4:45-5:00 p.m.–Unfinished business
5:00 p.m.–Adjourn

Public Comment:
NCD will receive public comments limited to those regarding NCD’s bioethics and disability research areas–organ transplants; medical futility; Quality Adjusted Life Years; physician assisted suicide; and genetic testing. To better facilitate NCD’s public comment, any individual interested in providing public comment is asked to register his or her intent to provide comment in advance by sending an email to PublicComment@ncd.gov with the subject line “Public Comment” with name, organization, state, and topic of comment included in the body of your email. Full-length written public comments may also be sent to that email address. All emails to register for public comment at the quarterly meeting must be received by 5  p.m, EDT, Tuesday, October 22, 2018. Priority will be given to those individuals who are in-person to provide their comments during the public comment period. Those commenters on the phone will be called on per the list of those registered via email. Due to time constraints, NCD asks all commenters to limit their comments to three minutes.

More Information:
If you have any questions about this meeting of the Council, please contact Anne Sommers at asommers@ncd.gov.

 

Screenshot (63)

Tune in on Tuesday, October 23, 2018 at 7:45 AM to listen to the panel (CALL-IN NUMBER:  800-667-5617, Conference ID: 6973399; Conference Title: NCD Meeting; Host Name: Neil Romano) have a discussion regarding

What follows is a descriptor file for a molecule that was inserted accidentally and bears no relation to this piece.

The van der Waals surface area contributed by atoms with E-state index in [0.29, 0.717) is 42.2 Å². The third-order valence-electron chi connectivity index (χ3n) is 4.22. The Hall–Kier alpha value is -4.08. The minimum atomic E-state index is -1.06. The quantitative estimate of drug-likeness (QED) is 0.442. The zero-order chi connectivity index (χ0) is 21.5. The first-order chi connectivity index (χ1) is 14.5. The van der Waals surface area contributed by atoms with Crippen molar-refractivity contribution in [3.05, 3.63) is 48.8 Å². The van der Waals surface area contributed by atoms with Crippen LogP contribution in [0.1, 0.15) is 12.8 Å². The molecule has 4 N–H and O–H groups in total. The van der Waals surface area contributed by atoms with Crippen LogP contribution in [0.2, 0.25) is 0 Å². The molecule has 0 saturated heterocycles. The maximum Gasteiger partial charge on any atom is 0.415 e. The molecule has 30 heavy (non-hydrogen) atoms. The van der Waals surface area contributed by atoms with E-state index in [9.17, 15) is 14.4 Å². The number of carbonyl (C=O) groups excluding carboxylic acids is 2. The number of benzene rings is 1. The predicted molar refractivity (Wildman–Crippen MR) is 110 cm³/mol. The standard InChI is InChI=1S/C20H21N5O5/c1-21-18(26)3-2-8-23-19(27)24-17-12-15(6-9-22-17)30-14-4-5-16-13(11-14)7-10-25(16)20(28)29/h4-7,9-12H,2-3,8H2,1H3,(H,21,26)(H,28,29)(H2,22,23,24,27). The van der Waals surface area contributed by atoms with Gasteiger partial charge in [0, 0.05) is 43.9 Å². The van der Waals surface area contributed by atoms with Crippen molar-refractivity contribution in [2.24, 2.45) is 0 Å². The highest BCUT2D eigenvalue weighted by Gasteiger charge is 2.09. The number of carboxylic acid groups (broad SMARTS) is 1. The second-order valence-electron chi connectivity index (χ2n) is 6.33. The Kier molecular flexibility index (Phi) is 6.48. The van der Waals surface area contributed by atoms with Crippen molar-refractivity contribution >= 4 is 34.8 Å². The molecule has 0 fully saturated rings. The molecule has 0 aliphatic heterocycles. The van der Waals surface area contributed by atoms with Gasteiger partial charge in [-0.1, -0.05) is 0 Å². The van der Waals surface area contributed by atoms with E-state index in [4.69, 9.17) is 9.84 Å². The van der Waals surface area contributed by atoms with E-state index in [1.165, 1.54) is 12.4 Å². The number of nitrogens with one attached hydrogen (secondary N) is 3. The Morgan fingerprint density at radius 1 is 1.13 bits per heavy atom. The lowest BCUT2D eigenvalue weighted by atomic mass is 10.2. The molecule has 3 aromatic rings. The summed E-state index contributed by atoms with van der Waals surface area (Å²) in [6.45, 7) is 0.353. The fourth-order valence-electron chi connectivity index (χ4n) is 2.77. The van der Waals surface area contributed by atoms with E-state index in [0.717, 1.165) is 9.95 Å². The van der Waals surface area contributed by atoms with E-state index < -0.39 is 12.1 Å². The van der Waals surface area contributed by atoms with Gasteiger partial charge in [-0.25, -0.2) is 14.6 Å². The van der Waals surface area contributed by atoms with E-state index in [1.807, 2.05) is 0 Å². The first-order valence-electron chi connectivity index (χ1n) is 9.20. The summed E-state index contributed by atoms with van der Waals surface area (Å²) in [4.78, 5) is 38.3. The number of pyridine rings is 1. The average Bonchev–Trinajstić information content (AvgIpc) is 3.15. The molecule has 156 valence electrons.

National Disability Employment Policy, From the New Deal to the Real Deal:

Joining the Industries of the Future

I am anxious to hear the comments of Shaun Bickley, representing Arc of King County, regarding his activism in Seattle which led to the elimination of the special certificates.

I wonder how Bickley will address the fact that he withheld critical information from the City Officials, falsified information, negated the research and report done by the National Council on Disability, bullied and harassed other disability self advocates and community members, refused to allow public comment on city websites of the Seattle Commission for People with Disabilities or that 7 of the 8 employees in Seattle personally affected by this law had their work hours reduced.

Will Bickley be accountable to the problems that have been raised by community members?

NCD Quarterly Meeting Agenda October 2018 – Shaun Bickley, Arc of King County, as panelist

I will be submitting a public comment – if you are so inclined to do so, the information from NCD is provided below.

 

 

PUBLIC COMMENT: To better facilitate NCD's public comment, any 
individual interested in providing public comment is asked to register 
his or her intent to provide comment in advance by sending an email to 
PublicComment@ncd.gov with the subject line ``Public Comment'' with 
your name, organization, state, and topic of comment included in the 
body of your email. Full-length written public comments may also be 
sent to that email address. All emails to register for public comment 
at the quarterly meeting must be received by Monday, October 22, 2018. 
Priority will be given to those individuals who are in-person to 
provide their comments during the public comment period. Those 
commenters on the phone will be called on per the list of those 
registered via email. Due to time constraints, NCD asks all commenters 
to limit their comments to three minutes. Comments received at the 
October quarterly meeting will be limited to those regarding NCD's 
bioethics and disability research areas--organ transplants; medical 
futility; Quality Adjusted Life Years; physician assisted suicide; and